The production of the new Camry model has introduced new challenges in the Toyota’s Georgetown Plan such as higher labour costs, lost production due to below than projected utilization rates, growing number of inventory in the line, less output per hour, and problems to meet sales agreements at distributions channels. Even though the problem has been attributed to the seat, the management does not know where the source is. Given that at looking to meet the short-term demand production targets the management has deviated from its TPS philosophy, Toyota has lost the trace of the problem and now has the challenge to address it in order to revert this trend. After a throughout analysis, we found out the following aspects could have had a different degree of impact in today’s outcome. The seat types were increased from 12 to 84 with a very short period of accommodation time for the supplier. A higher number of Andon Pulls were found in the second shift.
The main topic of the case was the problems caused by defective or damaged seats. TMM USA's seat problem was threefold. The first was the actual defects with the hooks and the damaged caused by cross threading by employees when installing the seats. This problem led to the second problem, which was the departure from the Toyota Production System (TPS) when dealing with the seat problem. Rather than fix the problem with the seat when it happened, they continued with the car's production and worried about the seat afterwards. And this led to the third problem, a build up of cars with seat problems.
As manager of assembly, Doug Friesen should address the problem by focusing on this exception and reasons for allowing such a deviation from Toyota Motors Manufacturing (TMM) normal way of handling problems. He should also look at the communication and synchronization between Kentucky Framed Seat (KFS), the seat supplier, and the plant. One issue that he should look at is why these cars were sitting in the overflow lot for so long. KFS was making special deliveries of new seats twice a day to replace the defective seats, but still there were cars with defective seats sitting in overflow lot for over four days. The other seat issues that Mr. Friesen should look into are the problems caused by cross-threading, breaking.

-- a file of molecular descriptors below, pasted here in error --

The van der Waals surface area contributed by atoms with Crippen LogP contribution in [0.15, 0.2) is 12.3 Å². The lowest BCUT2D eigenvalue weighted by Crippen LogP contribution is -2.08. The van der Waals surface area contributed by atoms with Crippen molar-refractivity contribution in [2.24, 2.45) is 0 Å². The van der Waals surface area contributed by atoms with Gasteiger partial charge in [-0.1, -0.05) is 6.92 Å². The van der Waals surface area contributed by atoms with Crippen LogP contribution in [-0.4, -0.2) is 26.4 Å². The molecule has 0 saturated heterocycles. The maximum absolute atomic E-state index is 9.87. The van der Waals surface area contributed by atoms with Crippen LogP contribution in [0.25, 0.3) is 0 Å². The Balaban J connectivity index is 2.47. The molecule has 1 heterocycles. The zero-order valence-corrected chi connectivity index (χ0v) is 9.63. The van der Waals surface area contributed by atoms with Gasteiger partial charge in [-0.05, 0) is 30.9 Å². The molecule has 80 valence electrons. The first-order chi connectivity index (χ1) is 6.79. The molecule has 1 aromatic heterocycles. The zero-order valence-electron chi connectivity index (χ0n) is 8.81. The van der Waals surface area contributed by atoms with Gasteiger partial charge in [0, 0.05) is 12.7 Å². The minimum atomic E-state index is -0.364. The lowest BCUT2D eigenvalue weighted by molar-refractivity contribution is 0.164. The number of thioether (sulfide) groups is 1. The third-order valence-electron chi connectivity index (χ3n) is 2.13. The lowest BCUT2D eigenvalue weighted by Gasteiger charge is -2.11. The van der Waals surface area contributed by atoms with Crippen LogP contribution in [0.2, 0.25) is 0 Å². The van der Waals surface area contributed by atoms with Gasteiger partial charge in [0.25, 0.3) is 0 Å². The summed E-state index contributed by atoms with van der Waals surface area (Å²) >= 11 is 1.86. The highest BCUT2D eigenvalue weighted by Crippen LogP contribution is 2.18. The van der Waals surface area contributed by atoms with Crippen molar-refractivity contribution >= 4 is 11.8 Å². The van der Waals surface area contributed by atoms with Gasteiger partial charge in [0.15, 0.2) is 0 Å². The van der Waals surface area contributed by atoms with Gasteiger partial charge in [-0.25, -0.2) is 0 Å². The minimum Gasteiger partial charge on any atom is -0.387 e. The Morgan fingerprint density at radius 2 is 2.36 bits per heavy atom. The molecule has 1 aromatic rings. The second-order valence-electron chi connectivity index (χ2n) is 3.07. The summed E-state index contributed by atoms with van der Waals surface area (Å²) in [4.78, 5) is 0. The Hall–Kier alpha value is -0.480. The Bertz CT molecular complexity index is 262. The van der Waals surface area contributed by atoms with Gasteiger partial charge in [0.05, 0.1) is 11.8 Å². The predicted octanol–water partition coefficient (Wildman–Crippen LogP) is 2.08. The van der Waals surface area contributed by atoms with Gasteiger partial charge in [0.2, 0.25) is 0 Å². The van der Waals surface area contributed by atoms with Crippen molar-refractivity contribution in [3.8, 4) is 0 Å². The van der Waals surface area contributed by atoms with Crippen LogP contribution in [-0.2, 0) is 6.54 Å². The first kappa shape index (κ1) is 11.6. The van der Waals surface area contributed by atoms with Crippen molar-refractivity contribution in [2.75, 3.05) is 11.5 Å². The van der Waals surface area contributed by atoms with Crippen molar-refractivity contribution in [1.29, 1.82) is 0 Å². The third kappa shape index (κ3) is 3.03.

Doug Friesen should try to gather as much information as he can to determine where the problem lays. I would interview the workers in the assembly line and try to get details into why they think the seats are ending up defective. Talk to Kentucky Framed Seat (KFS) to see if any problems exist in having to adjust to the added seat variations. Perhaps there is something Toyota Motor Manufacturing, USA (TMM) could help KFS in meeting the seat demands more efficiently. The coordination and keeping the lines of communication open between both companies will be crucial in fixing this problem.
The fact that cars are waiting for replacement seats for four days even though KFS responds to defective seats by sending replacements twice a week tells us there is a communication problem by TMM or a production problem with KFS. Friesen should focus in this problem since this seems the most imminent problem.